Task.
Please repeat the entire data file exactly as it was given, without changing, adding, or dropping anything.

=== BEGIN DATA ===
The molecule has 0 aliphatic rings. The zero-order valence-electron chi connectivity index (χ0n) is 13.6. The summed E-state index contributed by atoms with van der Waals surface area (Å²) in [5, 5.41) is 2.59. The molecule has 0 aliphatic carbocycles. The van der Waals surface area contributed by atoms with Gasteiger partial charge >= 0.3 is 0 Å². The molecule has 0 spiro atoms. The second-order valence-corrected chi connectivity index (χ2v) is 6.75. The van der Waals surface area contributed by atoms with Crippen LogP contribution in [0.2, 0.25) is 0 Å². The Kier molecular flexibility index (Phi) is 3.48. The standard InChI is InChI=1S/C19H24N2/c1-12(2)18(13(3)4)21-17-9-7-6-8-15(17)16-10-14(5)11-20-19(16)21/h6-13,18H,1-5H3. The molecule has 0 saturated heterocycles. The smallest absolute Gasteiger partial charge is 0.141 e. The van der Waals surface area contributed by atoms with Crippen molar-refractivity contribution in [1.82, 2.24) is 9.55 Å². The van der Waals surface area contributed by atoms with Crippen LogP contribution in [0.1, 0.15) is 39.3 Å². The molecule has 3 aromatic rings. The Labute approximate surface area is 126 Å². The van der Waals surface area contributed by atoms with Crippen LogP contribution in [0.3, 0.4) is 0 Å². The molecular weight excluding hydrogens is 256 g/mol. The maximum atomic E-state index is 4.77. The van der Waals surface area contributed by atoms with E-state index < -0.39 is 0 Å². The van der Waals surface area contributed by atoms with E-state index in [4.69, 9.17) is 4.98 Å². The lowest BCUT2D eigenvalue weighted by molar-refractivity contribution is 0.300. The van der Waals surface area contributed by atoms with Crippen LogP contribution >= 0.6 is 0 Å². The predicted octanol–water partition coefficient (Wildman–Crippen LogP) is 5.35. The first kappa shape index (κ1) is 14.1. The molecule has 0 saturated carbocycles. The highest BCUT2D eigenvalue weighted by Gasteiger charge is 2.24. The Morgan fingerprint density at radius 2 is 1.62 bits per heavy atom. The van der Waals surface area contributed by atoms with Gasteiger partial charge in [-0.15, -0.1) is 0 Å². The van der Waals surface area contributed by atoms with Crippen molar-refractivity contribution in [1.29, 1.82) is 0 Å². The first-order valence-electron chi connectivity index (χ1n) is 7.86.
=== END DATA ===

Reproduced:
The molecule has 0 aliphatic rings. The zero-order valence-electron chi connectivity index (χ0n) is 13.6. The summed E-state index contributed by atoms with van der Waals surface area (Å²) in [5, 5.41) is 2.59. The molecule has 0 aliphatic carbocycles. The van der Waals surface area contributed by atoms with Gasteiger partial charge >= 0.3 is 0 Å². The molecule has 0 spiro atoms. The second-order valence-corrected chi connectivity index (χ2v) is 6.75. The van der Waals surface area contributed by atoms with Crippen LogP contribution in [0.2, 0.25) is 0 Å². The Kier molecular flexibility index (Phi) is 3.48. The standard InChI is InChI=1S/C19H24N2/c1-12(2)18(13(3)4)21-17-9-7-6-8-15(17)16-10-14(5)11-20-19(16)21/h6-13,18H,1-5H3. The molecule has 0 saturated heterocycles. The smallest absolute Gasteiger partial charge is 0.141 e. The van der Waals surface area contributed by atoms with Crippen molar-refractivity contribution in [1.82, 2.24) is 9.55 Å². The van der Waals surface area contributed by atoms with Crippen LogP contribution in [0.1, 0.15) is 39.3 Å². The molecule has 3 aromatic rings. The Labute approximate surface area is 126 Å². The van der Waals surface area contributed by atoms with Crippen LogP contribution in [0.3, 0.4) is 0 Å². The molecular weight excluding hydrogens is 256 g/mol. The maximum atomic E-state index is 4.77. The van der Waals surface area contributed by atoms with E-state index < -0.39 is 0 Å². The van der Waals surface area contributed by atoms with E-state index in [4.69, 9.17) is 4.98 Å². The lowest BCUT2D eigenvalue weighted by molar-refractivity contribution is 0.300. The van der Waals surface area contributed by atoms with Crippen LogP contribution >= 0.6 is 0 Å². The predicted octanol–water partition coefficient (Wildman–Crippen LogP) is 5.35. The first kappa shape index (κ1) is 14.1. The molecule has 0 saturated carbocycles. The highest BCUT2D eigenvalue weighted by Gasteiger charge is 2.24. The Morgan fingerprint density at radius 2 is 1.62 bits per heavy atom. The van der Waals surface area contributed by atoms with Gasteiger partial charge in [-0.15, -0.1) is 0 Å². The van der Waals surface area contributed by atoms with Crippen molar-refractivity contribution in [1.29, 1.82) is 0 Å². The first-order valence-electron chi connectivity index (χ1n) is 7.86.